Eine Olive des Nichts
Burkhard Reinartz conception, reciter
Anja Lais reciter
Bruno Winzen reciter
Recorded August 2013, Rheinklang Tonstudio, Köln
Recording engineer/sound design: Alexander Hardt
Album produced by Burkhard Reinartz
Release date: September 19, 2015
For Eine Olive des Nichts (An Olive of Nothingness), Cologne-based radio director Burkhard Reinartz has curated a personal collage of poetry by Adam Zagajewski, Tomas Tranströmer, and Philippe Jaccottet, as read by Anja Lais, Bruno Winzen, and Reinartz himself. More than a spoken word project, however, it coheres by virtue of music drawn from ECM’s vast back catalog by Eivind Aarset, Susanne Abbuehl, Jon Balke, Nik Bärtsch’s Ronin, the Stefano Battaglia Trio, the Wolfert Brederode Quartet, Ketil Bjørnstad, David Darling, Andrey Dergatchev, Mathias Eick, Sidsel Endresen, Morton Feldman, Food, Michael Galasso, Paul Giger, Jon Hassell, Arve Henriksen, the Benedict Jahnel Trio, Meredith Monk, Arvo Pärt, Michele Rabbia, Trygve Seim, Steve Tibbetts, Tomasz Stanko, the Bobo Stenson Trio, the Tarkovsky Quartet, Steven Kovacs Tickmayer, and the Christian Wallumrød Ensemble, amounting to a play without a stage, if not a film without images.
Unlike Re: ECM by Ricardo Villalobos and Max Loderbauer, in which ECM snippets were stretched into barely recognizable washes of ambience, or, at the other end of the spectrum, Christian Reiner’s bare readings of Friedrich Hölderlin on Turmgedichte, here a haunting medium between the two is struck. Interwoven with the poets’ reflections on their art and pockmarked with plenty of nostalgic moments for label listeners, this montage of creations and creators speaks with a timeless quality, as if one could enter and exit it at any moment and it would continue flowing, with or without us.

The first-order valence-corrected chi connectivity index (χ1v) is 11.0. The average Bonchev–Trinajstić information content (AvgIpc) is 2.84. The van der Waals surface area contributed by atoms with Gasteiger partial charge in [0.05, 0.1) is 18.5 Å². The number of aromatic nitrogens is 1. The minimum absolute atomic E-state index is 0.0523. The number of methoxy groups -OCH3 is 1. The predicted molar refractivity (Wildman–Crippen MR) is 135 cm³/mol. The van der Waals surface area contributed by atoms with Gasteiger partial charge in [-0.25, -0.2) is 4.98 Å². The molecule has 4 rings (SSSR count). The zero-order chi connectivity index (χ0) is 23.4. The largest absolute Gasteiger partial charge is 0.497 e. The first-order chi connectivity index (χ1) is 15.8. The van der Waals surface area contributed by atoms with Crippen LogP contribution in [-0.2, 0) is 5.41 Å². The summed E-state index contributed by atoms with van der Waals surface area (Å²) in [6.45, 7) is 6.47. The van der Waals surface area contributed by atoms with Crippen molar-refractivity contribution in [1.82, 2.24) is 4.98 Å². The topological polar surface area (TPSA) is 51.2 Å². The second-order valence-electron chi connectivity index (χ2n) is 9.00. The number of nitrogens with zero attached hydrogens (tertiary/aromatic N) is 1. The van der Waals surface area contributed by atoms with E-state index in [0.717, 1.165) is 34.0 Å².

Even without a shred of German recall, ECM completists and adventurous listeners alike will find purchase in this project’s deft blend of speech and sound. One can also appreciate the intimacy with which the poetry is read—so intimate, in fact, that one feels like they shouldn’t be there, as if the words were intensely private, fogging the mirrors between conscious and unconscious awareness.
The mixing of samples is seamless, passionate dip into the label’s oeuvre. Whether in the nocturnal tinges of Hassell’s “Blue Period” and Darling’s “Darkwood IV” or the sun-drenched excursions of Tibbetts’s 12-string, in the downward rhythmic spirals of “Modul 42” by Nik Bärtsch’s Ronin or the poignant elegy of Stanko’s “Dirge For Europe,” the inner lives of familiar tunes reveal fresh perspectives of association. Much like the poetry they surround, meanings in this music are suggested by their connection to lived experiences, and through those connections invite us to graft our own.